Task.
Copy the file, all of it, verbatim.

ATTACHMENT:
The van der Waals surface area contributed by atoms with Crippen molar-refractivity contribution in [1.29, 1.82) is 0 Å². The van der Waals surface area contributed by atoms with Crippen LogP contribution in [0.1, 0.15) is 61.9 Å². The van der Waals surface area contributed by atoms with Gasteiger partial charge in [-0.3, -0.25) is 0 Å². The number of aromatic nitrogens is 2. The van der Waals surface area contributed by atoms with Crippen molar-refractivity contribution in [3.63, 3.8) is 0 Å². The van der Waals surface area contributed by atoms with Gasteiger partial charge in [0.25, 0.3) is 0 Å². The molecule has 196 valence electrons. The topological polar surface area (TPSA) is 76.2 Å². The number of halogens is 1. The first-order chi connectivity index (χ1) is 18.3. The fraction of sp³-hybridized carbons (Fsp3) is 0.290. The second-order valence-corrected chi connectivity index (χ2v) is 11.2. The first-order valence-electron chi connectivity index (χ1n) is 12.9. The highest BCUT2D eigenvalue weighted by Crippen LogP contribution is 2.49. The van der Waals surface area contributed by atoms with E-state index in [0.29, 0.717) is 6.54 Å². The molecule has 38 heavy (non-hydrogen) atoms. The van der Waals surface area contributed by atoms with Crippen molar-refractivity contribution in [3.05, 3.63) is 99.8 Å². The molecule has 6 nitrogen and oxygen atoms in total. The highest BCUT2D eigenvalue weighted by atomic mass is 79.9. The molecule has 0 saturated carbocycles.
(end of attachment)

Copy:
The van der Waals surface area contributed by atoms with Crippen molar-refractivity contribution in [1.29, 1.82) is 0 Å². The van der Waals surface area contributed by atoms with Crippen LogP contribution in [0.1, 0.15) is 61.9 Å². The van der Waals surface area contributed by atoms with Gasteiger partial charge in [-0.3, -0.25) is 0 Å². The number of aromatic nitrogens is 2. The van der Waals surface area contributed by atoms with Crippen molar-refractivity contribution in [3.63, 3.8) is 0 Å². The van der Waals surface area contributed by atoms with Gasteiger partial charge in [0.25, 0.3) is 0 Å². The molecule has 196 valence electrons. The topological polar surface area (TPSA) is 76.2 Å². The number of halogens is 1. The first-order chi connectivity index (χ1) is 18.3. The fraction of sp³-hybridized carbons (Fsp3) is 0.290. The second-order valence-corrected chi connectivity index (χ2v) is 11.2. The first-order valence-electron chi connectivity index (χ1n) is 12.9. The highest BCUT2D eigenvalue weighted by Crippen LogP contribution is 2.49. The van der Waals surface area contributed by atoms with E-state index in [0.29, 0.717) is 6.54 Å². The molecule has 38 heavy (non-hydrogen) atoms. The van der Waals surface area contributed by atoms with Crippen molar-refractivity contribution in [3.05, 3.63) is 99.8 Å². The molecule has 6 nitrogen and oxygen atoms in total. The highest BCUT2D eigenvalue weighted by atomic mass is 79.9. The molecule has 0 saturated carbocycles.